Spinal Cord Stimulation Phase I trial for Parkinson’s Freezing of Gait
Original article: Spinal Cord Stimulation Therapy for Gait Dysfunction in Advanced Parkinson’s Disease Patients, Movement Disorders: February 14, 2018.
Significant improvements in walking and a reduction in freezing has been reported in a small, open-label study involving a group of five people with Parkinson’s undergoing spinal cord stimulation.
Why is it important?
Spinal cord stimulation may offer relief from difficulties in walking, balance and freezing which are not responsive to levodopa treatment and so represent an important unmet need in Parkinson’s.
“This is a very interesting development, but we must be cautious in not reading too much into the results. Thus far, spinal cord stimulation has only been tested on a small number of people with Parkinson’s and only in an open-label fashion. A larger validation of this technology is now required. If spinal cord stimulation proves to be efficacious, then this could represent a new treatment option for people living with Parkinson’s which may improve quality of life for those who suffer from freezing of gait.”
Spinal cord stimulation (SCS) involves the delivery of small amounts of electrical current onto the spinal cord from a small stimulator placed under the skin. It is normally used in neuropathic pain, when medications and other methods no longer offer any relief. It works by interfering with pain signals as they are transmitted up the spinal cord and into the brain.
The first reports of beneficial effects of SCS in people with Parkinson’s emerged in 2012, when a patient treated for pain showed improvements in movement. More recently, a study in 5 patients investigated directly and using objective measures, whether SCS could improve walking and reduce freezing, or episodes of inability to move the feet and become stuck when walking. These symptoms are notoriously difficult to manage and do not generally respond to levodopa treatment.
Five people with Parkinson’s, ranging from 63-85 years in age and who had at that point lived with the condition for 14 years on average, had two cylindrical electrodes placed at the level of the thoracic spine, corresponding roughly to the small of their back. Using a remote control, each participant was instructed to set the device daily at an intensity which was 3-5% higher than the minimum, producing paresthesias over the legs and feet while standing. Paresthesias are abnormal sensations like tingling caused by nerve stimulation, and are a secondary, unavoidable effect of SCS but a useful way to tell that appropriate contact is made.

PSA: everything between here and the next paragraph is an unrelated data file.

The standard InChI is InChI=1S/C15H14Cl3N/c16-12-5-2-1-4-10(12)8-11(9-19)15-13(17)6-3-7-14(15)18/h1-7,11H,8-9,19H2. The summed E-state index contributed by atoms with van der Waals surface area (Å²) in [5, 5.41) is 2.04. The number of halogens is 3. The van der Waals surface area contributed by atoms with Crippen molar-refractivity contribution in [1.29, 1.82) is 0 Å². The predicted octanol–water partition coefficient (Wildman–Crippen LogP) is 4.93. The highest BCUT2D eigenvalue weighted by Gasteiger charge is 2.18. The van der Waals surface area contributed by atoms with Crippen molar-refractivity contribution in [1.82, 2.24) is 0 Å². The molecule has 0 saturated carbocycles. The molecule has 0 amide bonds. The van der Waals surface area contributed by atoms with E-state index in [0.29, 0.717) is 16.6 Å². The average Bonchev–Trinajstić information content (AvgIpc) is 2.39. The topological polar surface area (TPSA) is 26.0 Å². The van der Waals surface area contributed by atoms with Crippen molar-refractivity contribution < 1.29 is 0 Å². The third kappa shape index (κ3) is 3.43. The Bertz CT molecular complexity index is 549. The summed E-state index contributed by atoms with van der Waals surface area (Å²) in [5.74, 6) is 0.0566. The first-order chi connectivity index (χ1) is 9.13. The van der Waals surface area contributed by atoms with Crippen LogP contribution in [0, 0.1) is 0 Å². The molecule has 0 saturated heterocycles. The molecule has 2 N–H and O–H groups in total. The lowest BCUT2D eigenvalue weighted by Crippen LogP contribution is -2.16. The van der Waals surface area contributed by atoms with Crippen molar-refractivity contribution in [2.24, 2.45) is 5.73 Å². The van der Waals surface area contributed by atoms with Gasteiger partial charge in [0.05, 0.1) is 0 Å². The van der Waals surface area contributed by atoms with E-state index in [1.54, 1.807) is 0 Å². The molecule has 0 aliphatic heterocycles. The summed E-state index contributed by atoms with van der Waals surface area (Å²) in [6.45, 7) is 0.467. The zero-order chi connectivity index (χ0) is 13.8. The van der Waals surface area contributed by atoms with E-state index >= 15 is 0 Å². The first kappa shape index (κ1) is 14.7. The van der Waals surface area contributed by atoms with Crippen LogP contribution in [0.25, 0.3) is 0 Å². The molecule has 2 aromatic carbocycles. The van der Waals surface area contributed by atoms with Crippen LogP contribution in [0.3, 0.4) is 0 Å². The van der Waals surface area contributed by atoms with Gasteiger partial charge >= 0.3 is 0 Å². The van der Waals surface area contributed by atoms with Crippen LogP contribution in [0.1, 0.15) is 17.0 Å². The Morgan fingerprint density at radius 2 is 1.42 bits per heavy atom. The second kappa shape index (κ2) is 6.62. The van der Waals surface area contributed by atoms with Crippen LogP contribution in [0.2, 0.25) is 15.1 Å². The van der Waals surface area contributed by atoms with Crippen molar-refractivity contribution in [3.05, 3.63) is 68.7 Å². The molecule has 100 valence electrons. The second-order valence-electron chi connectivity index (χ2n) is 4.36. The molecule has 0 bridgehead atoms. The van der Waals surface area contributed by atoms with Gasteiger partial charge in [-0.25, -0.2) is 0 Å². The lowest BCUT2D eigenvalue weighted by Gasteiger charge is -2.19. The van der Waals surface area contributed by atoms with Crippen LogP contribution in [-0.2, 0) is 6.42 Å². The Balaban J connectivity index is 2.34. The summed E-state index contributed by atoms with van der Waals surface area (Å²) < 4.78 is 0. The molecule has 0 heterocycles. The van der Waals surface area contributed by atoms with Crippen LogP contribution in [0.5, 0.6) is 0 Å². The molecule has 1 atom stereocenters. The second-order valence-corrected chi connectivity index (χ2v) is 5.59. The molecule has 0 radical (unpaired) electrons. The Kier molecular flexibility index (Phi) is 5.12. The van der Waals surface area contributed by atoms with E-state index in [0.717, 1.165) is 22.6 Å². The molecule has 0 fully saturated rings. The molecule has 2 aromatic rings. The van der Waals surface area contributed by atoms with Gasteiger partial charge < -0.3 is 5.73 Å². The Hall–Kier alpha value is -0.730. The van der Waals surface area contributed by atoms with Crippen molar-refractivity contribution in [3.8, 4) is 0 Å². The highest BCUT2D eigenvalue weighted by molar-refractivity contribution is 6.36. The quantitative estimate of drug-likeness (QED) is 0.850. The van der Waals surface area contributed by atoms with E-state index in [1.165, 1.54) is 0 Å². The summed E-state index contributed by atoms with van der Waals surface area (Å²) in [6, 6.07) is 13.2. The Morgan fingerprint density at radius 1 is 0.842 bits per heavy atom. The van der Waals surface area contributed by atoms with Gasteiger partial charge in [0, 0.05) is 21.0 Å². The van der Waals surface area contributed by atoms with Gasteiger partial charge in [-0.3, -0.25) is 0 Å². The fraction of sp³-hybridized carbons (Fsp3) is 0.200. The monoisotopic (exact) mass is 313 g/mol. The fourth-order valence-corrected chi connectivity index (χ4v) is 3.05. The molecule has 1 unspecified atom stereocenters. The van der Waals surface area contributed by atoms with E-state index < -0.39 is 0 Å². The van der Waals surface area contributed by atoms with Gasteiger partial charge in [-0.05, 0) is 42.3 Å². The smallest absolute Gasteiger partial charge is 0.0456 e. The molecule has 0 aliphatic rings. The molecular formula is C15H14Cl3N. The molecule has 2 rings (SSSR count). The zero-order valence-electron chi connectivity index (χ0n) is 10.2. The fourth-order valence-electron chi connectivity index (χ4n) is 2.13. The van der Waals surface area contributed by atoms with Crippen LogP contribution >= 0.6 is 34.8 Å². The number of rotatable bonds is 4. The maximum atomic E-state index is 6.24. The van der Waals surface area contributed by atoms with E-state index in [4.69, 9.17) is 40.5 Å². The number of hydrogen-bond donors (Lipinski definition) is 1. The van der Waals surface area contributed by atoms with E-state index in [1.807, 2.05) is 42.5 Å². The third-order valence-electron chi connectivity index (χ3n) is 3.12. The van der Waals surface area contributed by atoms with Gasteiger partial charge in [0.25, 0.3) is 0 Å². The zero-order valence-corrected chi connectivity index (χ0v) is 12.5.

The participants underwent a number of tests on 9 occasions, before they had the electrodes implanted as a baseline measure, and subsequently over the course of 6 months, during which they used the stimulator and continued taking levodopa. In addition to the standard UPDRS assessments, a number of different features of walking and freezing episodes were recorded.
Using objective gait technology to measure changes, the participants showed sustained improvements in gait measures including stride length and time, and how fast they could go from sitting to standing. They also had a substantial reduction in freezing episodes, which went from 16 on average down to none at 6 months.
These encouraging results now need to be put to a formal test using a double blind randomized design with more participants over a longer time period.
Original article: Spinal Cord Stimulation Therapy for Gait Dysfunction in Advanced Parkinson’s Disease Patients, Movement Disorders: February 14, 2018. Samotus, O, Parrent, A, Jog, M.